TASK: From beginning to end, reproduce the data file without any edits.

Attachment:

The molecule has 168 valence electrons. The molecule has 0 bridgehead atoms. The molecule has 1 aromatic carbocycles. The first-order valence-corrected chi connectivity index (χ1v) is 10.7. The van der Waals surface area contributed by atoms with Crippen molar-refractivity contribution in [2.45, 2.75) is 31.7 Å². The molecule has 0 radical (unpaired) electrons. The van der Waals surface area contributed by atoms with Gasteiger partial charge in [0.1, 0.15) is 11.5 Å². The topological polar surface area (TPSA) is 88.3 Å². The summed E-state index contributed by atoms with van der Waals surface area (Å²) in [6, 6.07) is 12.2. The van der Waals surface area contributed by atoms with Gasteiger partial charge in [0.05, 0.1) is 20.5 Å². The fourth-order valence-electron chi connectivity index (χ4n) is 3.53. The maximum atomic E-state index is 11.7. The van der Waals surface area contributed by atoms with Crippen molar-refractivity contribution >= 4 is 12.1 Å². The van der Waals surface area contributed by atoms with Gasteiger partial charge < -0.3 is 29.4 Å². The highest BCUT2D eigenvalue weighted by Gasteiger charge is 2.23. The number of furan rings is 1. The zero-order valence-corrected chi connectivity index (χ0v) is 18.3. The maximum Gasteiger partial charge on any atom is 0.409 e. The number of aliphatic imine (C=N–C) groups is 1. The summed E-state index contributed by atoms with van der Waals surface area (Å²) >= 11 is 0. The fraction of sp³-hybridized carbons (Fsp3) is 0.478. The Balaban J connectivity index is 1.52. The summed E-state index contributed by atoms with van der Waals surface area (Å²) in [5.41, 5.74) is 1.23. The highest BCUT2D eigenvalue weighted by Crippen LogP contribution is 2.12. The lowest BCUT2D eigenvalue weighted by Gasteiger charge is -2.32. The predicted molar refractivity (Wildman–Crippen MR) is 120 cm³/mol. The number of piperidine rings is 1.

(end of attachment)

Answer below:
The molecule has 168 valence electrons. The molecule has 0 bridgehead atoms. The molecule has 1 aromatic carbocycles. The first-order valence-corrected chi connectivity index (χ1v) is 10.7. The van der Waals surface area contributed by atoms with Crippen molar-refractivity contribution in [2.45, 2.75) is 31.7 Å². The molecule has 0 radical (unpaired) electrons. The van der Waals surface area contributed by atoms with Gasteiger partial charge in [0.1, 0.15) is 11.5 Å². The topological polar surface area (TPSA) is 88.3 Å². The summed E-state index contributed by atoms with van der Waals surface area (Å²) in [6, 6.07) is 12.2. The van der Waals surface area contributed by atoms with Gasteiger partial charge in [0.05, 0.1) is 20.5 Å². The fourth-order valence-electron chi connectivity index (χ4n) is 3.53. The maximum atomic E-state index is 11.7. The van der Waals surface area contributed by atoms with Crippen molar-refractivity contribution >= 4 is 12.1 Å². The van der Waals surface area contributed by atoms with Gasteiger partial charge < -0.3 is 29.4 Å². The highest BCUT2D eigenvalue weighted by Gasteiger charge is 2.23. The number of furan rings is 1. The zero-order valence-corrected chi connectivity index (χ0v) is 18.3. The maximum Gasteiger partial charge on any atom is 0.409 e. The number of aliphatic imine (C=N–C) groups is 1. The summed E-state index contributed by atoms with van der Waals surface area (Å²) >= 11 is 0. The fraction of sp³-hybridized carbons (Fsp3) is 0.478. The Balaban J connectivity index is 1.52. The summed E-state index contributed by atoms with van der Waals surface area (Å²) in [5.41, 5.74) is 1.23. The highest BCUT2D eigenvalue weighted by Crippen LogP contribution is 2.12. The lowest BCUT2D eigenvalue weighted by Gasteiger charge is -2.32. The predicted molar refractivity (Wildman–Crippen MR) is 120 cm³/mol. The number of piperidine rings is 1.